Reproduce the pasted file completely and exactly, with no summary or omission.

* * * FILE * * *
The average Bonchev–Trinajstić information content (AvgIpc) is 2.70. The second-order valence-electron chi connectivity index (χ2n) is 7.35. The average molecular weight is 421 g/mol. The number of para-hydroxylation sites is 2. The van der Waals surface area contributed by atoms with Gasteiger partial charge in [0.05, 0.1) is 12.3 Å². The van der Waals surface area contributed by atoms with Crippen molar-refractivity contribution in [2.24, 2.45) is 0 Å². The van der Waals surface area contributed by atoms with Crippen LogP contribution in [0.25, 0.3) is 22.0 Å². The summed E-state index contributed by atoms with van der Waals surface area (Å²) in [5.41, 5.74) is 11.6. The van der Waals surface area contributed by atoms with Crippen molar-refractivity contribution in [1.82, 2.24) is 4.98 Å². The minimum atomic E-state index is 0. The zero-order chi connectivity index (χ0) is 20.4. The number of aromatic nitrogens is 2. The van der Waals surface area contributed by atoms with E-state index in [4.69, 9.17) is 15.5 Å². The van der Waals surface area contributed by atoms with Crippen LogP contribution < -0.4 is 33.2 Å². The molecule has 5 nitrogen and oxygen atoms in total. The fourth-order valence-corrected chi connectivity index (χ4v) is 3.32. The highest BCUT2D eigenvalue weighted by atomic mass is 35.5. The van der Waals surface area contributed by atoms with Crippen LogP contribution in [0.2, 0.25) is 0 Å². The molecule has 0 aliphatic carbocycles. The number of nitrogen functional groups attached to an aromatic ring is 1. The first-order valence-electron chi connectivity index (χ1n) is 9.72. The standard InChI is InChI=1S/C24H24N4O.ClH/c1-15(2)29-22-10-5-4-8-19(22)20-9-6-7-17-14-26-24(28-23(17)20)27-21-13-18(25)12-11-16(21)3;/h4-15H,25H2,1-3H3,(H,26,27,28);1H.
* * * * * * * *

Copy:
The average Bonchev–Trinajstić information content (AvgIpc) is 2.70. The second-order valence-electron chi connectivity index (χ2n) is 7.35. The average molecular weight is 421 g/mol. The number of para-hydroxylation sites is 2. The van der Waals surface area contributed by atoms with Gasteiger partial charge in [0.05, 0.1) is 12.3 Å². The van der Waals surface area contributed by atoms with Crippen molar-refractivity contribution in [2.24, 2.45) is 0 Å². The van der Waals surface area contributed by atoms with Crippen LogP contribution in [0.25, 0.3) is 22.0 Å². The summed E-state index contributed by atoms with van der Waals surface area (Å²) in [5.41, 5.74) is 11.6. The van der Waals surface area contributed by atoms with Crippen molar-refractivity contribution in [1.82, 2.24) is 4.98 Å². The minimum atomic E-state index is 0. The zero-order chi connectivity index (χ0) is 20.4. The number of aromatic nitrogens is 2. The van der Waals surface area contributed by atoms with E-state index in [4.69, 9.17) is 15.5 Å². The van der Waals surface area contributed by atoms with Crippen LogP contribution < -0.4 is 33.2 Å². The molecule has 5 nitrogen and oxygen atoms in total. The fourth-order valence-corrected chi connectivity index (χ4v) is 3.32. The highest BCUT2D eigenvalue weighted by atomic mass is 35.5. The van der Waals surface area contributed by atoms with Crippen LogP contribution in [0.2, 0.25) is 0 Å². The molecule has 0 aliphatic carbocycles. The number of nitrogen functional groups attached to an aromatic ring is 1. The first-order valence-electron chi connectivity index (χ1n) is 9.72. The standard InChI is InChI=1S/C24H24N4O.ClH/c1-15(2)29-22-10-5-4-8-19(22)20-9-6-7-17-14-26-24(28-23(17)20)27-21-13-18(25)12-11-16(21)3;/h4-15H,25H2,1-3H3,(H,26,27,28);1H.